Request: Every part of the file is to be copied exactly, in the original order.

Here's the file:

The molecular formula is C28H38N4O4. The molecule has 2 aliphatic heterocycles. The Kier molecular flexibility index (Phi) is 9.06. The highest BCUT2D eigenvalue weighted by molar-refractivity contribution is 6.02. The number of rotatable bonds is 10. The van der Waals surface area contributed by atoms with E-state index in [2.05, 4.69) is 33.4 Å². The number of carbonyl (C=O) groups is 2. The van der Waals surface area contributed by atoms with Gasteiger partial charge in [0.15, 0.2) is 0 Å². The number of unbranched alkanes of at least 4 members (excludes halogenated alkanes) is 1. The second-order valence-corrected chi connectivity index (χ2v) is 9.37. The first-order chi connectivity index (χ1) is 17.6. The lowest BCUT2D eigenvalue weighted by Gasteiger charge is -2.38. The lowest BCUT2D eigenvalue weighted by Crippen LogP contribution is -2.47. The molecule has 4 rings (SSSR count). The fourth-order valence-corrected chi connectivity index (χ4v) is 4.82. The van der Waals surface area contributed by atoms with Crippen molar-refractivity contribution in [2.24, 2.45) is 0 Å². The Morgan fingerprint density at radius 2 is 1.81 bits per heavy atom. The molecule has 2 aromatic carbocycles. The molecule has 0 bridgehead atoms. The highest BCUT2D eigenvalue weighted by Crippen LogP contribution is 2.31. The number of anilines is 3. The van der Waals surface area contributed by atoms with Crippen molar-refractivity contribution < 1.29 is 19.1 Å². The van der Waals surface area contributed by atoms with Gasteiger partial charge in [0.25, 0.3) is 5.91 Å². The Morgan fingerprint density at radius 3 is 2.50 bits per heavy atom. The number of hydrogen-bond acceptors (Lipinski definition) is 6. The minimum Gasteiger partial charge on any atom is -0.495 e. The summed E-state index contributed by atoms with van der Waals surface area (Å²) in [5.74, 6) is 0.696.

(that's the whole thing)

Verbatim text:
The molecular formula is C28H38N4O4. The molecule has 2 aliphatic heterocycles. The Kier molecular flexibility index (Phi) is 9.06. The highest BCUT2D eigenvalue weighted by molar-refractivity contribution is 6.02. The number of rotatable bonds is 10. The van der Waals surface area contributed by atoms with E-state index in [2.05, 4.69) is 33.4 Å². The number of carbonyl (C=O) groups is 2. The van der Waals surface area contributed by atoms with Gasteiger partial charge in [0.15, 0.2) is 0 Å². The number of unbranched alkanes of at least 4 members (excludes halogenated alkanes) is 1. The second-order valence-corrected chi connectivity index (χ2v) is 9.37. The first-order chi connectivity index (χ1) is 17.6. The lowest BCUT2D eigenvalue weighted by Gasteiger charge is -2.38. The lowest BCUT2D eigenvalue weighted by Crippen LogP contribution is -2.47. The molecule has 4 rings (SSSR count). The fourth-order valence-corrected chi connectivity index (χ4v) is 4.82. The van der Waals surface area contributed by atoms with Crippen molar-refractivity contribution in [2.24, 2.45) is 0 Å². The Morgan fingerprint density at radius 2 is 1.81 bits per heavy atom. The molecule has 2 aromatic carbocycles. The molecule has 0 bridgehead atoms. The highest BCUT2D eigenvalue weighted by Crippen LogP contribution is 2.31. The number of anilines is 3. The van der Waals surface area contributed by atoms with Crippen molar-refractivity contribution < 1.29 is 19.1 Å². The van der Waals surface area contributed by atoms with Gasteiger partial charge in [0.25, 0.3) is 5.91 Å². The Morgan fingerprint density at radius 3 is 2.50 bits per heavy atom. The number of hydrogen-bond acceptors (Lipinski definition) is 6. The minimum Gasteiger partial charge on any atom is -0.495 e. The summed E-state index contributed by atoms with van der Waals surface area (Å²) in [5.74, 6) is 0.696.